Gerald “Gerry” Bell was born in Hamilton, Ontario in 1909. The future pilot’s first chosen career was medicine, but instead he served as a special RCMP constable while at the same time proving himself as a formidable athlete. He became a competitive sprinter, racing against the legendary Jesse Owens, and then a competitive amateur boxer, winning sixty-three of his sixty-seven bouts. While injuries prevented Bell from pursuing a professional career, his athletic prowess enabled him to become a trainer at the Berlin Olympiad of 1936.
A chance encounter with a plane and its pilot at a nearby airstrip led to a lifelong passion for flying. Bell took clandestine flying lessons, for he was sure that his parents, proud of their aspiring doctor son, would not approve. However when the local daily paper, The Hamilton Spectator, ran a story about “the brown birdman” and “Canada’s only Negro aviator”, his cover was blown, his passion revealed and his career in medicine permanently sidelined. A few years after attaining his pilot’s license, Bell joined the still fledgling RCAF, only to leave not long afterwards during a period of financial cut backs. When he returned from the Olympiad in Berlin, Bell rejoined the Air Force, working with the 119th Bomber Reserve in his hometown of Hamilton. When the war broke out in 1939, Bell relocated to Yorkshire, England where for the next four years he trained the pilots of the 6th Bomber group. He ended his active duty as an air gunner in the 424th squadron. Bell's service was exceptional for the time. For My County: Black Canadians on the Field of Honour (p. 37) notes that blacks were denied enrollment in the RCAF. The book's authors seem unaware of Bell's existence and indicate that only one black airman is known to have served -- Flying Office Alan Bundy who joined the RCAF in 1943.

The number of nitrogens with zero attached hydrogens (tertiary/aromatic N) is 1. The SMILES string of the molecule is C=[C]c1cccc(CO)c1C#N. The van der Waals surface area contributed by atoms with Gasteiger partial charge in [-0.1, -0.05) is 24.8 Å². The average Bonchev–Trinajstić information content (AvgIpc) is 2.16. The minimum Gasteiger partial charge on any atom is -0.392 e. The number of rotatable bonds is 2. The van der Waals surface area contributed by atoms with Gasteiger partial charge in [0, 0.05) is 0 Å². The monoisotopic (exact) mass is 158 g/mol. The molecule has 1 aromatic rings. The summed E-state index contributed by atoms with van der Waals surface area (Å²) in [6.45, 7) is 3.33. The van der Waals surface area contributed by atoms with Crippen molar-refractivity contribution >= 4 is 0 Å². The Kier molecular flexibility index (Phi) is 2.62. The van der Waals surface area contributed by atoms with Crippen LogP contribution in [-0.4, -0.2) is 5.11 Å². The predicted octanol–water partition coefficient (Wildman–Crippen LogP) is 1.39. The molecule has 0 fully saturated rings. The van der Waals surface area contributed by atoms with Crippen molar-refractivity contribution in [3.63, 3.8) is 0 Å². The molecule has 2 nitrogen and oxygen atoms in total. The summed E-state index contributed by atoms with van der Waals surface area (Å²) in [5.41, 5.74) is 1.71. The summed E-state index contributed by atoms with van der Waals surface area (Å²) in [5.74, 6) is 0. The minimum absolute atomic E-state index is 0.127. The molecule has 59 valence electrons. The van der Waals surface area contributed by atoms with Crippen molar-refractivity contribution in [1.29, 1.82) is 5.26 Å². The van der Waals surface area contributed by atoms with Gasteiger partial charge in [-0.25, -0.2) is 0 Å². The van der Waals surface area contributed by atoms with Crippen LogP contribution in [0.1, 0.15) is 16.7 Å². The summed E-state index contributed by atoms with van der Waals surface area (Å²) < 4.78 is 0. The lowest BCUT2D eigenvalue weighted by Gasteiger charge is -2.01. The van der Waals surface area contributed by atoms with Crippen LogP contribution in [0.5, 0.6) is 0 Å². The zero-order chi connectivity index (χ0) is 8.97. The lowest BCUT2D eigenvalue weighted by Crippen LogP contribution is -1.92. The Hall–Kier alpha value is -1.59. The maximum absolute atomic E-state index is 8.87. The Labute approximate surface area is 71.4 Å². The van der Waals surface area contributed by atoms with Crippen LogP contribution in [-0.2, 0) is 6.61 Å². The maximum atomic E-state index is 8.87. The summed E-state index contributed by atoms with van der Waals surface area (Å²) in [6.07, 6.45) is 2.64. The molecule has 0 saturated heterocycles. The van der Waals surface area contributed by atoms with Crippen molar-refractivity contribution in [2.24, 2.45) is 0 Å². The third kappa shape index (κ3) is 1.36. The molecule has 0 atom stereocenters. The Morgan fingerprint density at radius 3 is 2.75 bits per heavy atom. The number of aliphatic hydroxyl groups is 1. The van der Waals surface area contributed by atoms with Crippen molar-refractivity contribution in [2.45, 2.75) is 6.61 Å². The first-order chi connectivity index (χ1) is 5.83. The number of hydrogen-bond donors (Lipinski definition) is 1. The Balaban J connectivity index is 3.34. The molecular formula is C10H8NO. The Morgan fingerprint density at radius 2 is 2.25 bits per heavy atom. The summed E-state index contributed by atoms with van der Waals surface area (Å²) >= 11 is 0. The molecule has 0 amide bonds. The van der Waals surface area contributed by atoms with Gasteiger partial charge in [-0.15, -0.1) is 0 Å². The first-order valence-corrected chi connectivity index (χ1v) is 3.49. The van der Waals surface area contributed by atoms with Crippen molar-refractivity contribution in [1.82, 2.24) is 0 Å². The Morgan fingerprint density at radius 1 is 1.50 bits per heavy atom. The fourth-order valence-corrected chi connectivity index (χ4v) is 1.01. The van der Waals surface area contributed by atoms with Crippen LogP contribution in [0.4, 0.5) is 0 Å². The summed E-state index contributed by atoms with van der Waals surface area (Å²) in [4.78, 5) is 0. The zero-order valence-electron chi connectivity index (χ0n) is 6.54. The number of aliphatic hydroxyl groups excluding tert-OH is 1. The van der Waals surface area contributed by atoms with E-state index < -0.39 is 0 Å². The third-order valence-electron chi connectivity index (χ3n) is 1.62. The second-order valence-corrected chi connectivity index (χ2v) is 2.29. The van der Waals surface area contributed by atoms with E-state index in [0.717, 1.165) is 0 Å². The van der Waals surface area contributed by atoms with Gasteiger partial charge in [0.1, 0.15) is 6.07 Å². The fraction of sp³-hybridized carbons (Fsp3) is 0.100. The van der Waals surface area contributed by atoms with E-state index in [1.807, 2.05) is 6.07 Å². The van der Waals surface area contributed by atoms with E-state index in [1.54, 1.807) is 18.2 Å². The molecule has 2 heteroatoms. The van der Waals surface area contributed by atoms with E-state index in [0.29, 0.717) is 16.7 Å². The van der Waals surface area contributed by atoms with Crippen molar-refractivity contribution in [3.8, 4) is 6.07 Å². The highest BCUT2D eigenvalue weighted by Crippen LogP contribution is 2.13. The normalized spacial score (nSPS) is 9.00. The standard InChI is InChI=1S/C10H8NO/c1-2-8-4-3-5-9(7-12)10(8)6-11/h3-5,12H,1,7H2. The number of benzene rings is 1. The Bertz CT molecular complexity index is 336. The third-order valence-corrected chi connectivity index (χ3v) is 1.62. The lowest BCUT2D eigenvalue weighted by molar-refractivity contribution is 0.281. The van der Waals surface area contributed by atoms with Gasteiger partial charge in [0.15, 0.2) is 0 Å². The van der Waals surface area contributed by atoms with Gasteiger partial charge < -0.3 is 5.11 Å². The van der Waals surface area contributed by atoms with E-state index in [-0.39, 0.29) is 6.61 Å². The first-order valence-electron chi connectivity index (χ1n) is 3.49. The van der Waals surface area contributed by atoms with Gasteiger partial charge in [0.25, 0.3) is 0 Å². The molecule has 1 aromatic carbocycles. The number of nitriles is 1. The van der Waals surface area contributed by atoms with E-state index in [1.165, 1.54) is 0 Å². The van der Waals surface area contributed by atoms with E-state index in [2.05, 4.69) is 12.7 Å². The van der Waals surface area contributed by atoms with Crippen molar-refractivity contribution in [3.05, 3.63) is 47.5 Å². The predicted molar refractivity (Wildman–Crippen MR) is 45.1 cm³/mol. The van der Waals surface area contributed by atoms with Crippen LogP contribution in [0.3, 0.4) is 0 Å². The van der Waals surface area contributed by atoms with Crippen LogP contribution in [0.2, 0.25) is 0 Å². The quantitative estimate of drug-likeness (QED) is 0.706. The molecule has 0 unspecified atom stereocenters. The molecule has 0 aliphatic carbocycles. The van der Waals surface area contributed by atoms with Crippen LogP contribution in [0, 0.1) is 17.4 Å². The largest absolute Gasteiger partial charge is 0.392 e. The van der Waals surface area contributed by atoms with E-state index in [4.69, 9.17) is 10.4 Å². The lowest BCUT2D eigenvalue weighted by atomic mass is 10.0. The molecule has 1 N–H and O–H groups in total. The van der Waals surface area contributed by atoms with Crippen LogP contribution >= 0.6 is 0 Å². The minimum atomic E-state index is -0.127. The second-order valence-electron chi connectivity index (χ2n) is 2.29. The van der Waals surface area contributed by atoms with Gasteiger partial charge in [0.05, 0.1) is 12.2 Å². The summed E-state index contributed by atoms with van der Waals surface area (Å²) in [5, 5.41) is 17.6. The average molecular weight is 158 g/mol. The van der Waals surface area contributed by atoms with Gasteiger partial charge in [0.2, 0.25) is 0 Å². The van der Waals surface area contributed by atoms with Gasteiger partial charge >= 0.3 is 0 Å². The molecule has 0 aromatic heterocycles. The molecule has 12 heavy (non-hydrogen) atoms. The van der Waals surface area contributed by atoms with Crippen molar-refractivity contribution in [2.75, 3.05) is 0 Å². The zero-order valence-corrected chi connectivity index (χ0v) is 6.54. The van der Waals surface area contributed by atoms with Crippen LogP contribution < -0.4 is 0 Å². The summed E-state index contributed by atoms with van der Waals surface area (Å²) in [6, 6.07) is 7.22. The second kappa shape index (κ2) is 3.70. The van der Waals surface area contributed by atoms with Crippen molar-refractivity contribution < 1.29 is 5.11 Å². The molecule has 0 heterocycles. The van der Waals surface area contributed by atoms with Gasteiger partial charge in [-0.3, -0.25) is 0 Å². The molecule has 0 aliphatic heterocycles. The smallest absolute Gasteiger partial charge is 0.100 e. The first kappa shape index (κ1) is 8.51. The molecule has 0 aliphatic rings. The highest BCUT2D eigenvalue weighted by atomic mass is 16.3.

Following the war, Bell worked at bases across Canada before finally leaving the service in 1961. However, he could not leave his love of aircraft, and it wasn’t long before he began a new career as a military quality control officer, working first for de Haviland in Downsview, Ontario and then later at Spar Aerospace. At the age of sixty-five, Bell retired from his full-time day job, but even this decision was influenced by his love of aeronautics, as he chose to spend his retirement in Trenton, Ontario, the location of one of Canada’s largest and most active military airports, where many of his old friends in RCAF had also settled. Gerry Bell died on 17 January 1989 at the age of seventy-nine; he was buried not far from the airport and the world that dominated his life.
During his final years Bell’s lifetime of accumulated knowledge and experience was called into service one last time when he became involved in the restoration of the Avro Lancaster bomber. While 7,300 of these durable airships were originally produced in Britain and Canada during the war, only two still fly. One of them, helped back into the air by the old flyboy, Gerry Bell, has a permanent home at Canadian Warplane Heritage Museum in Bell’s hometown of Hamilton, Ontario. It remains one of the more tangible pieces of Bell’s important legacy to Canadian aviation.